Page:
Anxiety is described as a feeling of unease, which can range from mild (worry) to severe (fear). We all experience anxiety from time to time as a natural response to life events such as bereavement or moving house. Severe anxiety can be caused by particular conditions, such as:
Around one in 10 people experience occasional panic attacks, which are usually triggered by a stressful event, rather than by on-going anxiety. Panic attacks are short-lived (5- 20 minutes), but are unpleasant and frightening experiences, involving a rush of intense psychological and physical conditions. Someone having a panic attack may experience overwhelming fear and anxiety plus symptoms, such as dizziness, shortness of breath, nausea, trembling, sweating, rapid heartbeat, chest pain, and confusion.Although the symptoms are scary, panic attacks are not in themselves physically harmful.
People with a panic disorder experience recurring feelings of anxiety, stress and panic on a regular basis, inducing panic attacks, often for no reason. It affects roughly two in 100 people in the UK and is more common in women. The frequency of panic attacks can be from once or twice a month to several times a week, leading to on-going feelings of worry in anticipation of the next attack.Panic disorder often begins in people aged 20 to 35, and is thought to be rare in older age groups, although elderly people can and do experience panic attacks, usually due to life changes such as the death of a spouse, health issues, and depression. All people with panic disorder will get panic attacks on a recurring basis. Some people have attacks once or twice a month, whilst others have them several times a week. But simply having panic attacks does not necessarily mean you have panic disorder.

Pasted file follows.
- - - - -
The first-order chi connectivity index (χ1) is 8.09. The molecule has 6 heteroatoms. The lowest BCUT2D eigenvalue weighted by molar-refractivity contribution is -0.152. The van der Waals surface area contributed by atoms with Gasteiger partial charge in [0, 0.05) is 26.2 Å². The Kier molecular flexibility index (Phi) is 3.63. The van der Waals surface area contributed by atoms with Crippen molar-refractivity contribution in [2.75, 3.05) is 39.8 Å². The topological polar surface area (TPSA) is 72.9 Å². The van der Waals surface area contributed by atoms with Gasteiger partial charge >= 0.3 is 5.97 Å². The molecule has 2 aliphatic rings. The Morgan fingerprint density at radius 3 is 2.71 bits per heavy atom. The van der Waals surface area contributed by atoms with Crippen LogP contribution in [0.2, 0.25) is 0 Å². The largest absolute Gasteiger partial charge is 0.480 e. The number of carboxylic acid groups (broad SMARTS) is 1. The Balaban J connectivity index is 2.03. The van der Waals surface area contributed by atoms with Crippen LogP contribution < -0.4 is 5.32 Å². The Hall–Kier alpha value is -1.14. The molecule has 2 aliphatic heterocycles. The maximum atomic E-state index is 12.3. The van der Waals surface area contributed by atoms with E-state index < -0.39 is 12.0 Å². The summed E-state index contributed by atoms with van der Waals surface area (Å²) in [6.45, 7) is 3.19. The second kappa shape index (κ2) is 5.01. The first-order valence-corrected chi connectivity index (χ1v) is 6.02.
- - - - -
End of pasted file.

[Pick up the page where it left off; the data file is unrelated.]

You might use the following tips as a useful way to help your older parent if you’re concerned about their anxiety levels:
If you’re concerned about your older relative, then the first port of call should be a chat with their GP to rule out any unknown physical cause of the anxiety. There are anti-anxiety medications which can help, but they may also suggest regular exercise, a referral for counselling, or contacting a support group (see below). Caregivers are clearly an important source of support and can help by learning about the condition, providing reassurance, and maintaining a normal routine.
Fortunately, there are a number of organisations and charities that provide great support for people who suffer with panic attacks. Support groups are a way for people to share common experiences and tips on how to cope. Anxiety UK is a charity with more than 40 years’ experience in supporting those living with a diverse range of anxiety problems as well as their families and carers. Members benefit from access to a wide range of resources and support services plus access to reduced cost therapy. The No Panic charity (National Organisation for Panic, Anxiety Neuroses, Information and Care) provides information and advice people with a range of anxiety issues and their carers. No More Panic is a volunteer-run website with a wide range of useful articles that provide information, support and advice for those with panic disorder, anxiety, phobias and OCD.